No smoking ban in Dakar, of course, so after a certain point the air became intolerable. It was time to get a cab, wind back through deserted Dakar streets and turn in.
This was the view from my hotel window on the dreary jet-lagged morning after arrival in Dakar (click to enlarge). My impressions of the city quickly grew more positive, although the grinding poverty to be found in this, a cosmopolitan hub in one of Africa’s most stable democracies, gives one a stark sense of the privation suffered in others parts of the continent. I joined two American colleagues for the predawn minibus ride from Senghor airport, through landscapes that looked nothing like the heavily trafficked urban corridors of the U.S. and Europe. The roads were extremely rough — it’s no wonder the taxi fleet is literally falling apart. Later in the trip, when one of our drivers tried to shut his door, it fell off the car.
Just outside the driveway of the hotel, site of the Youssou N’Dour press event I was attending, rows of young Senegalese men stationed themselves, waiting to latch onto every rich foreigner in sight, offering phone cards, guided tours, souvenirs of all descriptions. A bit further on and the streets grew more cramped, with market stalls on either side, gas fumes thick in the air. The merchants didn’t just make their pitches as you passed — they followed you down the street, desperate to make any sort of sale. More than once, polite but firm refusals were met with the question, “Why don’t you like Senegalese people?” One manic young tout who followed us for about three blocks kept shouting, “Senegal no problem. Senegal peace and love!” Pointing to the various options around us, he barked, “This side Lebanese, this side Senegalese. You buy Senegalese.” There is a significant Lebanese merchant community based in Dakar.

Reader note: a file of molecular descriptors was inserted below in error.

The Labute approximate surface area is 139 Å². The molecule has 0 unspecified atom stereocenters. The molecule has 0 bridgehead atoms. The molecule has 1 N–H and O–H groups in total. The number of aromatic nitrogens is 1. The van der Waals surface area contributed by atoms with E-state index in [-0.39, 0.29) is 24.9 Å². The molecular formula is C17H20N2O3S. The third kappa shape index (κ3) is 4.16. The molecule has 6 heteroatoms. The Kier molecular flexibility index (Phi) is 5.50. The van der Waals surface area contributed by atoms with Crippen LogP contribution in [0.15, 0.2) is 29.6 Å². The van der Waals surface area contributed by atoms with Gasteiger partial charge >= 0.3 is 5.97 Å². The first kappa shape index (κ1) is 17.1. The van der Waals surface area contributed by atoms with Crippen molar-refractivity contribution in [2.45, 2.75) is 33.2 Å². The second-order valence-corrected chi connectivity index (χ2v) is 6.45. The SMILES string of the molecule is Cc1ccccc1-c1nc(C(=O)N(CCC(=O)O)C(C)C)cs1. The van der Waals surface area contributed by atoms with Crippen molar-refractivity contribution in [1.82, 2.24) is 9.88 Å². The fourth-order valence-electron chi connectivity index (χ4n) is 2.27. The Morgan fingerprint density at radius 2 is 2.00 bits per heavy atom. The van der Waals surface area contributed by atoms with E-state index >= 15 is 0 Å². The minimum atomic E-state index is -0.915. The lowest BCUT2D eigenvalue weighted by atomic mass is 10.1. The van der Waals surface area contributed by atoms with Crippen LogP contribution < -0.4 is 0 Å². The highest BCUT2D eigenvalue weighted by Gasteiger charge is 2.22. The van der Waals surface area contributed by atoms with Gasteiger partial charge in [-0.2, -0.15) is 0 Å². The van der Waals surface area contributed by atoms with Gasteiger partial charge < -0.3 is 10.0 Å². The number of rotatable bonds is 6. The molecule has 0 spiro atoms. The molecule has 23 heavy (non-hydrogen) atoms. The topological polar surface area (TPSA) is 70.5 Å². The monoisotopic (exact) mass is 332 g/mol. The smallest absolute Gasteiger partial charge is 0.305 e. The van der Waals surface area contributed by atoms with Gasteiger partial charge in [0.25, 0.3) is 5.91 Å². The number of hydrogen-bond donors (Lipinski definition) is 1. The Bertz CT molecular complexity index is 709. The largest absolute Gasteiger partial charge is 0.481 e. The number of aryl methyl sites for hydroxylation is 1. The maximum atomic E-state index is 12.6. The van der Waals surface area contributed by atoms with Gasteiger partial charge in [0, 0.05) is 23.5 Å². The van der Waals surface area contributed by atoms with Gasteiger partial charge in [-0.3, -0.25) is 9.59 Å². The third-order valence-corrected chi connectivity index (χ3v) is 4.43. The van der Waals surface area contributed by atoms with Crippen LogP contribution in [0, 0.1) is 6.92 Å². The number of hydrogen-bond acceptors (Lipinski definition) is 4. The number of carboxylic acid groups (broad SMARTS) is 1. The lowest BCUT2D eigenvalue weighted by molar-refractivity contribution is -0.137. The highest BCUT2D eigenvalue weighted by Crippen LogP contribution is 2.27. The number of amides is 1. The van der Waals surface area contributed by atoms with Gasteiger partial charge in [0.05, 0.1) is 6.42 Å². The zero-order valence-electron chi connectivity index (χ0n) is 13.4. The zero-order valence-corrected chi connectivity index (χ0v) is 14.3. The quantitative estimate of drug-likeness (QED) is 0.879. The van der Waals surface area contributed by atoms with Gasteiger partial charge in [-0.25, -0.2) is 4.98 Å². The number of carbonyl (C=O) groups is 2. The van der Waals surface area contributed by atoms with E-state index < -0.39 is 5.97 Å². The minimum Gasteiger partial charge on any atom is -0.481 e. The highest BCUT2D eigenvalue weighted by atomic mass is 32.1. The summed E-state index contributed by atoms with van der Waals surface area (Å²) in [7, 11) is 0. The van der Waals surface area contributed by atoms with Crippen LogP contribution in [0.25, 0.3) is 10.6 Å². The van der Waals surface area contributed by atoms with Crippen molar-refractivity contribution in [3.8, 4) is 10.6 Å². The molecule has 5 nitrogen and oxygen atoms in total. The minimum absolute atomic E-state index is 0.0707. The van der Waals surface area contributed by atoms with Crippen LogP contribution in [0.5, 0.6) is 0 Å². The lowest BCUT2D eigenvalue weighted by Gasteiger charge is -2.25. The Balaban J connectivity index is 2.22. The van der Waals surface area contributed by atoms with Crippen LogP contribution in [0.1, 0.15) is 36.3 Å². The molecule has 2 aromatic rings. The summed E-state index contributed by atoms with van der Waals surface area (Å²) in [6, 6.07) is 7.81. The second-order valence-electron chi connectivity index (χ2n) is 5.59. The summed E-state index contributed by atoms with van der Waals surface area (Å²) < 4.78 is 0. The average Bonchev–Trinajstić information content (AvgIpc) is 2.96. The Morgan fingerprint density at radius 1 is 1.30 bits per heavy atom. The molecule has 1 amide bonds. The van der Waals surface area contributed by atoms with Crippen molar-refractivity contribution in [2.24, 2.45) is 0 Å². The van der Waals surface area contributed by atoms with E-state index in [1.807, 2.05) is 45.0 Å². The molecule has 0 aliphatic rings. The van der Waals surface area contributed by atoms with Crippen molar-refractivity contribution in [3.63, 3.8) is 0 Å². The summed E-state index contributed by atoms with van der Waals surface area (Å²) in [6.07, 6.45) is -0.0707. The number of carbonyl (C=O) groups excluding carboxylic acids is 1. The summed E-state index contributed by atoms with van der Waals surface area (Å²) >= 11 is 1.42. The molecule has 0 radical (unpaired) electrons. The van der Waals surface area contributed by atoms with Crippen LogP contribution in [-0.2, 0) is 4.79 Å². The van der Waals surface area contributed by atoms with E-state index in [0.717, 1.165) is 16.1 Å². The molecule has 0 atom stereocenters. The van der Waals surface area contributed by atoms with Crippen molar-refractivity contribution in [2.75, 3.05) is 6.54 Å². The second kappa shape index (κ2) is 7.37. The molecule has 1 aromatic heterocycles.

No American ghetto comes close to the feel and flavor of African poverty, although America’s inner cities, blighted by guns and drugs, are probably more dangerous (actual war zones excepted, of course). As chaotic as Dakar’s central market may feel to a visitor, it is reasonably safe.
Senegal may be considered an African “success story” — something President Bush is eagerly highlighting at the moment in Tanzania, as his calamitous two terms draw to an end. (How poetic if we should elect a president of direct African descent.) And yet Senegal certainly needs a huge amount of economic uplift. Youssou N’Dour’s micro-credit initiative, Birima, seems to transcend the foreign-aid paradigm of the past by putting money, know-how and initiative directly into the hands of the people. I hope to say more about that, and other micro-credit initiatives, in the near future. (For a peek at the downside of conventional humanitarian aid, see David Rieff’s devastating analysis of Live Aid and the Ethiopian famine.)
There’s also much to be said about music, religion and politics in Senegal, so I’ll be posting about those matters as well. I’ll link to my photo album on Shutterfly too, once it’s up.
I’m just back from Senegal, after a long and nearly sleepless haul on trains, planes, automobiles back to Philadelphia. The plane may have landed, but my brain has not. I’ll post details of the trip in the coming days after I’ve sorted them out. Meanwhile, I thought I’d post this hasty pic of a North Korean tanker in the port at Dakar, taken from the Gorée Island ferry. Click to enlarge.
[Update: I’ve just learned that this ship is on a Greenpeace watchlist.]